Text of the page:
Descartes Argument for the Existence of Corporeal Things

1896 words 8 pages
Methods and Meditations on First Philosophy is a discourse by Rene Descartes, which largely focuses on the nature of humanity and divinity. This essay is a discussion of this discourse, and will summarize, explain and object to various parts of his work. The majority of this essay focuses on Descartes Sixth Meditation, which includes his argument that corporeal things do exist.

1. There clearly exists a passive faculty of sensing and I use it involuntarily.
2. If there exists a passive faculty of sensing within me and I use it, then there exists an active faculty of producing sense ideas, either in me, or in something else.
3. Therefore, there exists an active faculty of producing sense ideas, either in me, or in something else.
4.
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The second premise of the argument raises questions about how this can be a justified belief. Descartes believe that if there exists a passive faculty of sensing within me and I use it, then there must exist an active faculty of producing sense ideas, either in myself or in something else. Descartes is able to justify this belief that there exists two different faculties of sensing, by using the basic justified beliefs about imagination and understanding and the difference between the two. Namely that understanding goes beyond our ability to imagine something, and Imagination seems to depend upon extended bodies. Through these beliefs Descartes is able to conclude that there must be two different faculties of sense ideas. A passive faculty of perceiving sense ideas within me that I use and an active faculty of producing these sense ideas.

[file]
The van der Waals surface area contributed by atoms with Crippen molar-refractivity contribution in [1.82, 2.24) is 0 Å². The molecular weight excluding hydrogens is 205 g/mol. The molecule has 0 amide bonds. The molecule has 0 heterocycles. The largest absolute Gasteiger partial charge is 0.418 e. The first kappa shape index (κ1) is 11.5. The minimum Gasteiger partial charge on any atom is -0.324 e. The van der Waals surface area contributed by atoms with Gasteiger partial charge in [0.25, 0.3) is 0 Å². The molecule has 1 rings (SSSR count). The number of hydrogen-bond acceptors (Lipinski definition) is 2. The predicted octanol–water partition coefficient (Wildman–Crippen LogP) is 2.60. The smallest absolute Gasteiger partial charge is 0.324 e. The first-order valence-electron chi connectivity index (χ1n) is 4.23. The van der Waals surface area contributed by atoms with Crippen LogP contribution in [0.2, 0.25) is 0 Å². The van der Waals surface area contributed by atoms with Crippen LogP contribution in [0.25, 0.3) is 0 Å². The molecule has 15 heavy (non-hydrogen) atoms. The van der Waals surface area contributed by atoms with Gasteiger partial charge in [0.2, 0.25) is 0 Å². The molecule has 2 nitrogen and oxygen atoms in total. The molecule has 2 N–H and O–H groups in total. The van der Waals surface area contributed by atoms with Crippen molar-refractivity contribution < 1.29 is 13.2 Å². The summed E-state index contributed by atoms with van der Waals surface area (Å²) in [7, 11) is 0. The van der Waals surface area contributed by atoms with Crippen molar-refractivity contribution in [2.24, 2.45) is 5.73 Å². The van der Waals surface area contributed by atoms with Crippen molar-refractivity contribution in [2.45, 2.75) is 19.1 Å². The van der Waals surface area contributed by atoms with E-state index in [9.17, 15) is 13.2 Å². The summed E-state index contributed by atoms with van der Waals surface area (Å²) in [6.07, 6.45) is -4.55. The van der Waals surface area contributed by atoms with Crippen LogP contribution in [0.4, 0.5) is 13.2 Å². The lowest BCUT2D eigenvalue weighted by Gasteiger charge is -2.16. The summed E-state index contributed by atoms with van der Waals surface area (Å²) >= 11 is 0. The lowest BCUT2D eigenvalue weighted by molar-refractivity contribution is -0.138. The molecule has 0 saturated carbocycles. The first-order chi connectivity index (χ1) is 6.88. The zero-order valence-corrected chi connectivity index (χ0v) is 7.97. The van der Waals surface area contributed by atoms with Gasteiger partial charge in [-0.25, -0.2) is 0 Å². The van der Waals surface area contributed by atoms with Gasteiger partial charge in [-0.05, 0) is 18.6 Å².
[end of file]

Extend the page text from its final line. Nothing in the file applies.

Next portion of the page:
There is a problem with Descartes' foundationalism, however. The problem, for Descartes is that, while everything is based upon each other, if one of the beliefs that provides justification to other beliefs is not clearly justified then none of these beliefs can be taken as truths. This not only shakes these beliefs, but, can question the soundness of his whole argument and any further nonbasic justified beliefs that may arise from the questioned belief. While his argument is valid and seems to be sound, upon further questioning, it may be possible to find that the argument may not be

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